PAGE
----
Applying for a credit card is a pretty easy process. If you’re applying online, you just complete the form and press the send button. Even though applying for a credit card doesn’t require a lot of effort, there’s still a possibility for mistakes. And if you’re not careful, these mistakes can be costly.
Applying for the First Credit Card You See
You may see a commercial for a credit card that sounds like a great deal. Or, you may receive a pre-approved offer in the mail and the card sounds just too good to be true. Before you put in the application, consider that this card may not be the best deal out there. There are dozens of credit cards on the market so you should never apply for a card – no matter how attractive it seems – without looking at your other options. You can always come back and apply for that card if you don’t find anything better.
Not Shopping Around
Since there are so many choices for credit cards, you have to look at a few others before making a final decision. If you know how to use a search engine, you can easily find and compare various credit cards. You may, for example, compare all credit card from a certain credit card issuer. You can compare cards based on the interest rate or rewards. The key is to be sure you look at the terms and benefits of multiple credit cards before making a final decision.
Not Reading the Credit Card Terms
Credit card issuers are required to display the cost information on every credit card offer. Don’t rely only on the name of the credit card or the initial advertisement to give you all the information you need about that credit card. Click through to find out the interest rate and fees on the card so you’ll know how much the credit card will cost.
Applying for a Credit Card With Terrible Terms
Ideally, you want the lowest interest rate credit card with no annual fees and impeccable rewards. While people with bad credit typically don’t qualify for the best credit cards, that doesn’t mean you have to accept a credit card with an extremely high-interest rate or high annual fee.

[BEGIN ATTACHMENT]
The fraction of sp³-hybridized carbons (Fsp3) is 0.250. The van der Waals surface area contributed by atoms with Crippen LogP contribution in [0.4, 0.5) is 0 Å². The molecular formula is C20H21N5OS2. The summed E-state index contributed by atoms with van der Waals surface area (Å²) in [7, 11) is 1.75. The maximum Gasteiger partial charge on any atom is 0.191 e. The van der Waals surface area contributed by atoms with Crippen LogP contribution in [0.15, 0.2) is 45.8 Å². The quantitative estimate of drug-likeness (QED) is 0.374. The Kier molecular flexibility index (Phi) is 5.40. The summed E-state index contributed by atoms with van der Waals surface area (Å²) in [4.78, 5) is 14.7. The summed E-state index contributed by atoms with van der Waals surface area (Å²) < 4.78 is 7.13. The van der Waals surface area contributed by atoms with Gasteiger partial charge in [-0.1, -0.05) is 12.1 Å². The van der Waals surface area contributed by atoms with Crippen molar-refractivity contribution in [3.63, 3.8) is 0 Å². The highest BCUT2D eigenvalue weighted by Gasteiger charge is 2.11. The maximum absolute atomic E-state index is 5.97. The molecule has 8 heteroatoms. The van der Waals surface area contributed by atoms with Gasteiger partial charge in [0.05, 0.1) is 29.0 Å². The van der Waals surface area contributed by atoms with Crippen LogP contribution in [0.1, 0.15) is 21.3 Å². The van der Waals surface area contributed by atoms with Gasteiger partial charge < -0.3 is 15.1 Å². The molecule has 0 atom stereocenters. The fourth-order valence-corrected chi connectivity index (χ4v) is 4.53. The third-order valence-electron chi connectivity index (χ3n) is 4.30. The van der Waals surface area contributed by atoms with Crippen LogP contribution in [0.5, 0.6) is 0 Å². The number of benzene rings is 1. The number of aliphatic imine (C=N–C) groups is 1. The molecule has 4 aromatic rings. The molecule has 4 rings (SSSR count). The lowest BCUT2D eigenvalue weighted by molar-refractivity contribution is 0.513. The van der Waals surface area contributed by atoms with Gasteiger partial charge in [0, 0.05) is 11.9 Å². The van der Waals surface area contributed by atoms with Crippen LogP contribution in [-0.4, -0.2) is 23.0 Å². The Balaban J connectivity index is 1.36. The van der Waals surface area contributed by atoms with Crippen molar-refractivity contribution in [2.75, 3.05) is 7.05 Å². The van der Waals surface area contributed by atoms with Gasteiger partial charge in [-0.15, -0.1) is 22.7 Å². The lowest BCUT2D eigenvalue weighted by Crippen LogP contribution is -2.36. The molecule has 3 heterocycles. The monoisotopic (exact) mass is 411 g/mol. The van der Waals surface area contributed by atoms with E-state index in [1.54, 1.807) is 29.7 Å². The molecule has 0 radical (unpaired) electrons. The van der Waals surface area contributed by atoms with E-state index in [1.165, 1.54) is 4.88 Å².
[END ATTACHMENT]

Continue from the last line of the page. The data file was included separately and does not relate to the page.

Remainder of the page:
That’s why shopping around is important. If you’re seriously considering a credit card with worse terms than the other cards on the market, you should look elsewhere. Worst case scenario, apply for a secured credit card which will require an upfront deposit, but there are many good secured credit cards out there.
Choose a Credit Card Based Only on the Initial Benefits
Some credit cards lure customers with an introductory interest rate, signup rewards bonus, double rewards, or no annual fee in the first year. The trick is to get you hooked into the credit card with the hopes that you’ll stick around for the more expensive, less beneficial year two. Before you sign up for a credit card with great year one perk, consider what the card will cost and benefit you in the second year and beyond.
Applying for Several Credit Cards in a Short Period of Time
Credit card issuers don’t look favorably on multiple credit card applications within a few days, months even. Your first application may be approved, but your chances of getting approved go down with each subsequent application. Space out your credit card applications, not only to help your odds of being approved but also to ensure you’re taking on a large risk of credit card debt.
Assuming You’re Going to Be Approved
An excellent credit score or high income won’t guarantee that your credit card application will be approved. A high level of debt, recent delinquencies, or recent applications for credit could lead you to be denied. If you are denied, the credit card issuer will send a letter telling you the specific reasons for your denials.